Morse GD, Rosenkranz S, Para MF et al (2005) Amprenavir and Efavirenz pharmacokinetics before and after the addition of nelfinavir, Indinavir, ritonavir, or Saquinavir in seronegative individuals. Antimicrob Agents Chemother 49:3373–3381PubMedPubMedCentralGoogle Scholar
  93. 93.
    Gallicano K, Khaliq Y, Carignan G, Tseng A, Walmsley S, Cameron DW (2001) A pharmacokinetic study of intermittent rifabutin dosing with a combination of ritonavir and saquinavir in patients infected with human immunodeficiency virus. Clin Pharmacol Ther 70:149–158PubMedGoogle Scholar
  94. 94.
    Wiegman DJ, Brinkman K, Franssen EJ (2009) Interaction of Ginkgo Biloba with efavirenz. AIDS 23:1184–1185PubMedGoogle Scholar
  95. 95.
    Kassahun K, McIntosh I, Cui D et al (2007) Metabolism and disposition in humans of Raltegravir (MK-0518), an anti-AIDS drug targeting the HIV-1 integrase enzyme. Drug Metab Dispos 35:1657–1663PubMedGoogle Scholar
  96. 96.
    Blonk M, Colbers A, Poirters A, Schouwenberg B, Burgera D (2012) Effect of Ginkgo biloba on the pharmacokinetics of Raltegravir in healthy volunteers. Antimicrob Agents Chemother 56(10):5070–5075PubMedPubMedCentralGoogle Scholar
  97. 97.
    Modarai M, Gertsch J, Suter A, Heinrich M, Kortenkamp A (2007) Cytochrome P450 inhibitory action of Echinacea preparations differs widely and co-varies with alkylamide content. J Pharm Pharmacol 59:567–573PubMedGoogle Scholar
  98. 98.
    The New Mexico AIDS Education and Training Center at the University of New Mexico Health Sciences Center. Echinacea. Fact Sheet Number 726. Available at: Accessed 11 June 2010
  99. 99.
    Al S, Laba JG, Moore JA, Lee TDG (2008) Echinacea-induced macrophage activation. Immunopharmacol Immunotoxicol 30:553–574Google Scholar
  100. 100.
    Morlat P, Pereira E, Clayette P et al (2008) Early evolution of plasma soluble TNF-alpha p75 receptor as a marker of progression in treated HIV-infected patients. AIDS Res Hum Retrovir 24:1383–1389PubMedGoogle Scholar
  101. 101.
    van den Bout-van den Beukel CJ, Koopmans PP, van der Ven AJ, De Smet PA, Burger DM (2006) Possible drug-metabolism interactions of medicinal herbs with antiretroviral agents. Drug Metab Rev 38:477–514PubMedGoogle Scholar
  102. 102.
    Kim M-G, Kim Y, Jeon J-Y, Kim D-S (2016) Effect of fermented red ginseng on cytochrome P450 and P-glycoprotein activity in healthy subjects, as evaluated using the cocktail approach. Br J Clin Pharmacol 82:1580–1590PubMedPubMedCentralGoogle Scholar
  103. 103.
    Streetman DS, Bertino JS, Nafziger AN (2000) Phenotyping of drug-metabolizing enzymes in adults: a review of in-vivo cytochrome P450 phenotyping probes. Pharmacogenetics 10(3):187–216PubMedPubMedCentralGoogle Scholar
  104. 104.
    Smith M, Lin KM, Zheng YP (2001) An open trial of nifedipine-herb interactions: nifedipine with St. John’s wort, ginseng, or ginkgo biloba [abstract]. Clin Pharmacol Ther 69:86. Abstract PIII-89Google Scholar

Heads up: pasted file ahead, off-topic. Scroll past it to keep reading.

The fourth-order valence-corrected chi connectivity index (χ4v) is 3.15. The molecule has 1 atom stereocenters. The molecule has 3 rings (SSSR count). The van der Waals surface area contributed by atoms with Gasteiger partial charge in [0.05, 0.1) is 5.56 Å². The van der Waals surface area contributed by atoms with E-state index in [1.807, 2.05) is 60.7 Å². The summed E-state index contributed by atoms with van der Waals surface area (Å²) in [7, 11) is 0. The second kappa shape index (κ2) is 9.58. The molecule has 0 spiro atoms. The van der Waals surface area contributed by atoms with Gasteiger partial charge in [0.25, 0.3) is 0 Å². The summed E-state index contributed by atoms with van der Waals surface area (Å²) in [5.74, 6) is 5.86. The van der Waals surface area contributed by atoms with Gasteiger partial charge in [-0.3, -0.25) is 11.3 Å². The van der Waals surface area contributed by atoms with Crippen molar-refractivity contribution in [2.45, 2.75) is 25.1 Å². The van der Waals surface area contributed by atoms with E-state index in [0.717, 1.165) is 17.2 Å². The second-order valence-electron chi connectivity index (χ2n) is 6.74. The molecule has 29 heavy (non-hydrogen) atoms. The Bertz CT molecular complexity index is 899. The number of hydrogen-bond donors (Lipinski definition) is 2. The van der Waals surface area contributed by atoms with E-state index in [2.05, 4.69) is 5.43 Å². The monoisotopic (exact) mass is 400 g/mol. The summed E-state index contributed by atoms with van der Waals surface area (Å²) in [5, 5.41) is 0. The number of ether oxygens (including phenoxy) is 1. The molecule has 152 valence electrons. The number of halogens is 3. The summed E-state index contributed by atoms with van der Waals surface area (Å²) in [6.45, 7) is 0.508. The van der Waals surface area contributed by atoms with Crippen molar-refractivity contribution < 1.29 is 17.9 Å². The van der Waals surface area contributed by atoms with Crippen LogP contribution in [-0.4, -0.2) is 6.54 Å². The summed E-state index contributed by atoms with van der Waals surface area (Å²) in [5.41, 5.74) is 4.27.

105. 105.
    Henderson GL, Harkey MR, Gershwin ME, Hackman RM, Stern JS, Stresser DM (1999) Effects of ginseng components on c-DNA-expressed cytochrome P450 enzyme catalytic activity. Life Sci 65:209–214Google Scholar
  106. 106.
    Furutsu M, Koyama Y, Kusakabe M, Takahashi S (1997) Preventative effect of the extract of Du-zhong (Tochu) leaf and ginseng root on acute toxicity of chlorpyrifos. Jpn J Toxicol Environ Health 43:92–100Google Scholar
  107. 107.
    Malati CY, Robertson SM, Hunt JD et al (2012) Influence of Panax ginseng on cytochrome P450 (CYP)3A and P-glycoprotein (P-gp) activity in healthy participants. J Clin Pharmacol 52:932–939PubMedGoogle Scholar
  108. 108.
    Calderón MM, Chairez CL, Gordon LA, Alfaro RM, Kovacs JA, Penzak SR (2014) Influence of Panax ginseng on the steady state pharmacokinetic profile of lopinavir-ritonavir in healthy volunteers. Pharmacotherapy 34:1151PubMedPubMedCentralGoogle Scholar
  109. 109.
    Mills E, Cooper C, Seely D (2005) Kanfer. African herbal medicines in the treatment of HIV: Hypoxis and Sutherlandia. An overview of evidence and pharmacology. Nutr J 4:19PubMedPubMedCentralGoogle Scholar
  110. 110.
    Mills E, Foster BC, van Heeswijk R et al (2005) Impact of African herbal medicines on antiretroviral metabolism. AIDS 19:95–97PubMedGoogle Scholar
  111. 111.
    Nair VD, Foster BC, Thor Arnason J, Mills EJ, Kanfer I (2007) In vitro evaluation of human cytochrome P450 and P-glycoprotein-mediated metabolism of some phytochemicals in extracts and formulations of African potato. Phytomedicine 14:498–507PubMedGoogle Scholar
  112. 112.
    Brown L, Heyneke O, Brown D, van Wyk JP, Hamman JH (2008) Impact of traditional medicinal plant extracts on antiretroviral drug absorption. J Ethnopharmacol 119:588–592PubMedGoogle Scholar
  113. 113.
    Müller AC, Skinner MF, Kanfer I (2013) Effect of the African traditional medicine, Sutherlandia frutescens, on the bioavailability of the antiretroviral protease inhibitor, Atazanavir. Evid Based Complement Alternat Med 2013:324618PubMedPubMedCentralGoogle Scholar
  114. 114.